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Where Is Home?

I have been in Buenos Aires this week visiting my father. Though we FaceTime every day, it is a special joy to hug him, to spend these days together, to accompany him on his errands, to share our meals.

Even so, I find it almost impossible to be here in the present. I have lived in New York for 42 years now, twice as long as I lived in Buenos Aires, but when I come to visit, the past takes over my consciousness. The particular blue of the sky; the quality of the light; the sounds and smells; the streets and the cafes; the language as spoken here; the lingering presence of a multitude of loved ones who are no more; the reappearing memories of my childhood and adolescence—they all emerge from my past, and they all whisper “home!” Even the frightening memories of my early 20s—imprinted during the nefarious years of the military junta—pull me back and say “home” in a dreadful tone.

And so, when I am here I get absorbed in the question: Where is home? Is home here, or is it there? Can I claim more than one home? And what about Jerusalem, which pulls me within my heart?

The author André Aciman—who was born in Egypt to Sephardic Turkish parents and who lived in Rome, Paris and New York—writes: “the very nature of finding a home becomes an illusion: a home cannot be a home when it competes with other homes—when, that is, the old refuses to disappear and is continuously thrust upon the new.”

For me, Buenos Aires refuses to disappear—it will forever thrust itself upon my New York.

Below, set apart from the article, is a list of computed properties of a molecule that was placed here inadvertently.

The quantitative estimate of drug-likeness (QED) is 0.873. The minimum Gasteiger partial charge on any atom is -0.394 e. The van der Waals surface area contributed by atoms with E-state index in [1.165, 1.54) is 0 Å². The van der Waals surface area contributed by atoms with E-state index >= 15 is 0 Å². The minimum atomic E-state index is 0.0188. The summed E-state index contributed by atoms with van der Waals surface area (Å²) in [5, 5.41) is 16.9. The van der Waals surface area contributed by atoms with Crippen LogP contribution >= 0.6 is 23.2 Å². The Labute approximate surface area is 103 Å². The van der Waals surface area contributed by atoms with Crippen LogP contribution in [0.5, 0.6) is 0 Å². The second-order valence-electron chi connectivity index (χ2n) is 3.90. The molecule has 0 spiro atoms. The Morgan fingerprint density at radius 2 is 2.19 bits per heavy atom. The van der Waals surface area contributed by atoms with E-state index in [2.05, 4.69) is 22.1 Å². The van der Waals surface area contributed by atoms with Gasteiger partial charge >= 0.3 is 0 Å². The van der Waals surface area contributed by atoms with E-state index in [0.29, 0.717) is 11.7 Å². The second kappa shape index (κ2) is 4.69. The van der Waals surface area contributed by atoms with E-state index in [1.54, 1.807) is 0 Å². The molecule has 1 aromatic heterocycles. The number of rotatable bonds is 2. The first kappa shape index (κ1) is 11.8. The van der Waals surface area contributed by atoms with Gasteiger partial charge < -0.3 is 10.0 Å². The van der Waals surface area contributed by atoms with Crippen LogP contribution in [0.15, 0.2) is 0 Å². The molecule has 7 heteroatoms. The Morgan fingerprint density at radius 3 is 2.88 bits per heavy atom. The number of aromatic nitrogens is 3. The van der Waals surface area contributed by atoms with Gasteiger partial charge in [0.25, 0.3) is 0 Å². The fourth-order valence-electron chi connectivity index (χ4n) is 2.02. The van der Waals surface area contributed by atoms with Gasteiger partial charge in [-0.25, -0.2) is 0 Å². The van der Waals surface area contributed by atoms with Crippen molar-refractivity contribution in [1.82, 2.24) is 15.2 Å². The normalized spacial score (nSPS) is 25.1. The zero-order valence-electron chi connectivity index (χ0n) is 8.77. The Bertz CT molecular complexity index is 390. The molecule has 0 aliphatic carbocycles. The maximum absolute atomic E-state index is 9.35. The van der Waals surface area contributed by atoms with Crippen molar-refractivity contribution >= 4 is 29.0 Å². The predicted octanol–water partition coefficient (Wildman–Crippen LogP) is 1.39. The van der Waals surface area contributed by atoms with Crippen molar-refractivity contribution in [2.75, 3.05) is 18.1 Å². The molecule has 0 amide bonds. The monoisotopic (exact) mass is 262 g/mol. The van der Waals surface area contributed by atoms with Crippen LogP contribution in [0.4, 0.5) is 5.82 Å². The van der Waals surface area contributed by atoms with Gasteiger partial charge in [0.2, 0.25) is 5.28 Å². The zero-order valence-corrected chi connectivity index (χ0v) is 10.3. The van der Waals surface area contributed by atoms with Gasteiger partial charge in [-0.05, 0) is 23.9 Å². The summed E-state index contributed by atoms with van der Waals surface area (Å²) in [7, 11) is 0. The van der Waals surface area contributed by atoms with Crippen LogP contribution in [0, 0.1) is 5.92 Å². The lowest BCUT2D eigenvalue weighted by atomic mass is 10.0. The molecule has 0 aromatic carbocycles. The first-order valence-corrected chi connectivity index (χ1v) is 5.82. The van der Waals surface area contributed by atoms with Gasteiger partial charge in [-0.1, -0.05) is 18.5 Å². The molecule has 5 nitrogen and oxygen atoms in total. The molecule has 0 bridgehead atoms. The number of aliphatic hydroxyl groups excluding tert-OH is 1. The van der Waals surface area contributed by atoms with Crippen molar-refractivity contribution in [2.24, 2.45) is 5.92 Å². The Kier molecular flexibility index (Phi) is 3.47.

When I arrived on Monday, my father showed me some old prayer books he recently found in a box in the attic. Among them a set of Sephardic mahzorim for Rosh Hashanah and Yom Kippur, printed in Vienna in 1889. In them, my paternal grandfather (after whom I am named) inscribed his name (my name) on September 22, 1920. My father wants me to have them, so I am bringing them back with me to New York.

My grandfather, Joseph Matalon, was born in Aleppo, Syria, in 1889, and arrived in Argentina in the nineteen-teens. In 1919 he married my grandmother, who was also born in Aleppo, and, for the following 15 years until he died in 1934, his business took their expanding family to Manchester and Paris, and back to Buenos Aires.

As I was growing up, our big family gathered every week for Shabbat lunch at my grandmother’s home. At the table, the conversation moved seamlessly between Spanish and French, peppered with Arabic and English, and sometimes it traveled back, nostalgically, to all those places in the family’s nomadic past.

These places and languages, too, I seem to carry with me, going all the way back to Spain before the Expulsion.

So where, then, is my home? I inhabit a big and beautiful home of many rooms, among them the memories of my past, my languages, the places where I’ve lived, my family and friends, my grandfather’s prayer book, Shabbat and its table, my community, my books and my music, and the fantasy of my family’s unfolding future.

And where is yours?

Shabbat shalom,

Rabbi Roly Matalon